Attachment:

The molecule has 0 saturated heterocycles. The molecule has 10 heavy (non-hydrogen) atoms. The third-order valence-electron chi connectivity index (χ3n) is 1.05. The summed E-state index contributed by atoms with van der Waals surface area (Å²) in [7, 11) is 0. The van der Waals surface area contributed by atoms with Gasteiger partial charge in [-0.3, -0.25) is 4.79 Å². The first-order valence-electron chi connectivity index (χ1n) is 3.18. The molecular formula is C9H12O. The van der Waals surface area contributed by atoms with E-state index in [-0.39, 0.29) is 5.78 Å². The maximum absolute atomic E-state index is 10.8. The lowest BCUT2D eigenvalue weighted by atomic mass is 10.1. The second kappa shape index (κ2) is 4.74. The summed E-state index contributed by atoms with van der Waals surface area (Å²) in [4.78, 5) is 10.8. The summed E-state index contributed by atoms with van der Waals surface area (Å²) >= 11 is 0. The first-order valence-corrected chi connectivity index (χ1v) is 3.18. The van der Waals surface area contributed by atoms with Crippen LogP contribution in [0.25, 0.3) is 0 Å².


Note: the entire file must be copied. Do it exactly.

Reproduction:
The molecule has 0 saturated heterocycles. The molecule has 10 heavy (non-hydrogen) atoms. The third-order valence-electron chi connectivity index (χ3n) is 1.05. The summed E-state index contributed by atoms with van der Waals surface area (Å²) in [7, 11) is 0. The van der Waals surface area contributed by atoms with Gasteiger partial charge in [-0.3, -0.25) is 4.79 Å². The first-order valence-electron chi connectivity index (χ1n) is 3.18. The molecular formula is C9H12O. The van der Waals surface area contributed by atoms with E-state index in [-0.39, 0.29) is 5.78 Å². The maximum absolute atomic E-state index is 10.8. The lowest BCUT2D eigenvalue weighted by atomic mass is 10.1. The second kappa shape index (κ2) is 4.74. The summed E-state index contributed by atoms with van der Waals surface area (Å²) in [4.78, 5) is 10.8. The summed E-state index contributed by atoms with van der Waals surface area (Å²) >= 11 is 0. The first-order valence-corrected chi connectivity index (χ1v) is 3.18. The van der Waals surface area contributed by atoms with Crippen LogP contribution in [0.25, 0.3) is 0 Å².